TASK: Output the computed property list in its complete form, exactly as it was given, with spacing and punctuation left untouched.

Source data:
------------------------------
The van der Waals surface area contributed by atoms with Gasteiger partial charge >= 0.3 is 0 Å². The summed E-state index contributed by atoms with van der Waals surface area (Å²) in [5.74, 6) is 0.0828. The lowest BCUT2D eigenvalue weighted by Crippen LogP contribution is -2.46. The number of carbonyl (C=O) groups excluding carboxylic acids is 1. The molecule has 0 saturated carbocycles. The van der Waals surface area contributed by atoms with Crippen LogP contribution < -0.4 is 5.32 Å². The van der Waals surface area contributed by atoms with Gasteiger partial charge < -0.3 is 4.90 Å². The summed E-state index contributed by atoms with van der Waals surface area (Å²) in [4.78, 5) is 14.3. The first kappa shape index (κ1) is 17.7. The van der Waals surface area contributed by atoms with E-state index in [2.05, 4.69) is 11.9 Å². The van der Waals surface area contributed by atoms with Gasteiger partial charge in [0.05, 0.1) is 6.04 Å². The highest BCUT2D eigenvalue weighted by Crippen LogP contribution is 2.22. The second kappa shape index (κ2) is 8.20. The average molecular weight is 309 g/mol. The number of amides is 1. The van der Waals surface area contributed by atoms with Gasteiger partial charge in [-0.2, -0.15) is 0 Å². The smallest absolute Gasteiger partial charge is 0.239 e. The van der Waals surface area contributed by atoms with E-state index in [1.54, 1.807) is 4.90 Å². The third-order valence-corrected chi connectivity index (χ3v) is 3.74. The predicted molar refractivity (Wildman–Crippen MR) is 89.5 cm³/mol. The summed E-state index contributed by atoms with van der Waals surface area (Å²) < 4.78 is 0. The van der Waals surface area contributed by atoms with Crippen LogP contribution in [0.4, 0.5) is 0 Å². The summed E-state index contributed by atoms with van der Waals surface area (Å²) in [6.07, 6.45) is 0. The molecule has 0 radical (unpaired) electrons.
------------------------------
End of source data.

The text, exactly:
The van der Waals surface area contributed by atoms with Gasteiger partial charge >= 0.3 is 0 Å². The summed E-state index contributed by atoms with van der Waals surface area (Å²) in [5.74, 6) is 0.0828. The lowest BCUT2D eigenvalue weighted by Crippen LogP contribution is -2.46. The number of carbonyl (C=O) groups excluding carboxylic acids is 1. The molecule has 0 saturated carbocycles. The van der Waals surface area contributed by atoms with Crippen LogP contribution < -0.4 is 5.32 Å². The van der Waals surface area contributed by atoms with Gasteiger partial charge < -0.3 is 4.90 Å². The summed E-state index contributed by atoms with van der Waals surface area (Å²) in [4.78, 5) is 14.3. The first kappa shape index (κ1) is 17.7. The van der Waals surface area contributed by atoms with E-state index in [2.05, 4.69) is 11.9 Å². The van der Waals surface area contributed by atoms with Gasteiger partial charge in [0.05, 0.1) is 6.04 Å². The highest BCUT2D eigenvalue weighted by Crippen LogP contribution is 2.22. The second kappa shape index (κ2) is 8.20. The average molecular weight is 309 g/mol. The number of amides is 1. The van der Waals surface area contributed by atoms with Gasteiger partial charge in [-0.2, -0.15) is 0 Å². The smallest absolute Gasteiger partial charge is 0.239 e. The van der Waals surface area contributed by atoms with E-state index in [1.54, 1.807) is 4.90 Å². The third-order valence-corrected chi connectivity index (χ3v) is 3.74. The predicted molar refractivity (Wildman–Crippen MR) is 89.5 cm³/mol. The summed E-state index contributed by atoms with van der Waals surface area (Å²) < 4.78 is 0. The van der Waals surface area contributed by atoms with Crippen LogP contribution in [0.4, 0.5) is 0 Å². The summed E-state index contributed by atoms with van der Waals surface area (Å²) in [6.07, 6.45) is 0. The molecule has 0 radical (unpaired) electrons.